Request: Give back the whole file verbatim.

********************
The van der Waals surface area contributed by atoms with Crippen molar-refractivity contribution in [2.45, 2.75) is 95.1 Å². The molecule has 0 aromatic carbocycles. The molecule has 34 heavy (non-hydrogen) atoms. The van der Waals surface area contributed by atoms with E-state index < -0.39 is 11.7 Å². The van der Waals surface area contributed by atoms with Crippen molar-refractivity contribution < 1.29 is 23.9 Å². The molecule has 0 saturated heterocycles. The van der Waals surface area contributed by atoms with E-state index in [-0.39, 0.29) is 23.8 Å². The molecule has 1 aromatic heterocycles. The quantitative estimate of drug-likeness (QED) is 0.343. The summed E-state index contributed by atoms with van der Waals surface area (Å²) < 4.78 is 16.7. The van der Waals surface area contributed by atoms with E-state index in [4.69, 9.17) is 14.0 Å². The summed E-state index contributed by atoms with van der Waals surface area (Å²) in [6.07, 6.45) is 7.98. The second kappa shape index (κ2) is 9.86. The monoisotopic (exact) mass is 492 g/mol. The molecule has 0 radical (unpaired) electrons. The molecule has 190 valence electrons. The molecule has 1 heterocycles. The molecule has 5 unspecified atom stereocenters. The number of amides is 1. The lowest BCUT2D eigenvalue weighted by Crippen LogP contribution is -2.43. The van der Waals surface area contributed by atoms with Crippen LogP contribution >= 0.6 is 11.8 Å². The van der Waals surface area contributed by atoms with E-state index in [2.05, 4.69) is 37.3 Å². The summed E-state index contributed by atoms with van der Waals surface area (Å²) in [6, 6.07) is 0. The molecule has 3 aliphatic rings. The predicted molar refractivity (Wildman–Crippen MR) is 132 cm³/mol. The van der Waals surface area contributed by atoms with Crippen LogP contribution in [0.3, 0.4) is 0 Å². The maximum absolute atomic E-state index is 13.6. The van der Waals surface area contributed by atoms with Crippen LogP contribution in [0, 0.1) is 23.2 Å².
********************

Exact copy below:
The van der Waals surface area contributed by atoms with Crippen molar-refractivity contribution in [2.45, 2.75) is 95.1 Å². The molecule has 0 aromatic carbocycles. The molecule has 34 heavy (non-hydrogen) atoms. The van der Waals surface area contributed by atoms with E-state index < -0.39 is 11.7 Å². The van der Waals surface area contributed by atoms with Crippen molar-refractivity contribution < 1.29 is 23.9 Å². The molecule has 0 saturated heterocycles. The van der Waals surface area contributed by atoms with E-state index in [-0.39, 0.29) is 23.8 Å². The molecule has 1 aromatic heterocycles. The quantitative estimate of drug-likeness (QED) is 0.343. The summed E-state index contributed by atoms with van der Waals surface area (Å²) < 4.78 is 16.7. The van der Waals surface area contributed by atoms with E-state index in [4.69, 9.17) is 14.0 Å². The summed E-state index contributed by atoms with van der Waals surface area (Å²) in [6.07, 6.45) is 7.98. The second kappa shape index (κ2) is 9.86. The monoisotopic (exact) mass is 492 g/mol. The molecule has 0 radical (unpaired) electrons. The molecule has 190 valence electrons. The molecule has 1 heterocycles. The molecule has 5 unspecified atom stereocenters. The number of amides is 1. The lowest BCUT2D eigenvalue weighted by Crippen LogP contribution is -2.43. The van der Waals surface area contributed by atoms with Crippen LogP contribution >= 0.6 is 11.8 Å². The van der Waals surface area contributed by atoms with E-state index in [2.05, 4.69) is 37.3 Å². The summed E-state index contributed by atoms with van der Waals surface area (Å²) in [6, 6.07) is 0. The molecule has 3 aliphatic rings. The predicted molar refractivity (Wildman–Crippen MR) is 132 cm³/mol. The van der Waals surface area contributed by atoms with Crippen LogP contribution in [0.3, 0.4) is 0 Å². The maximum absolute atomic E-state index is 13.6. The van der Waals surface area contributed by atoms with Crippen LogP contribution in [0, 0.1) is 23.2 Å².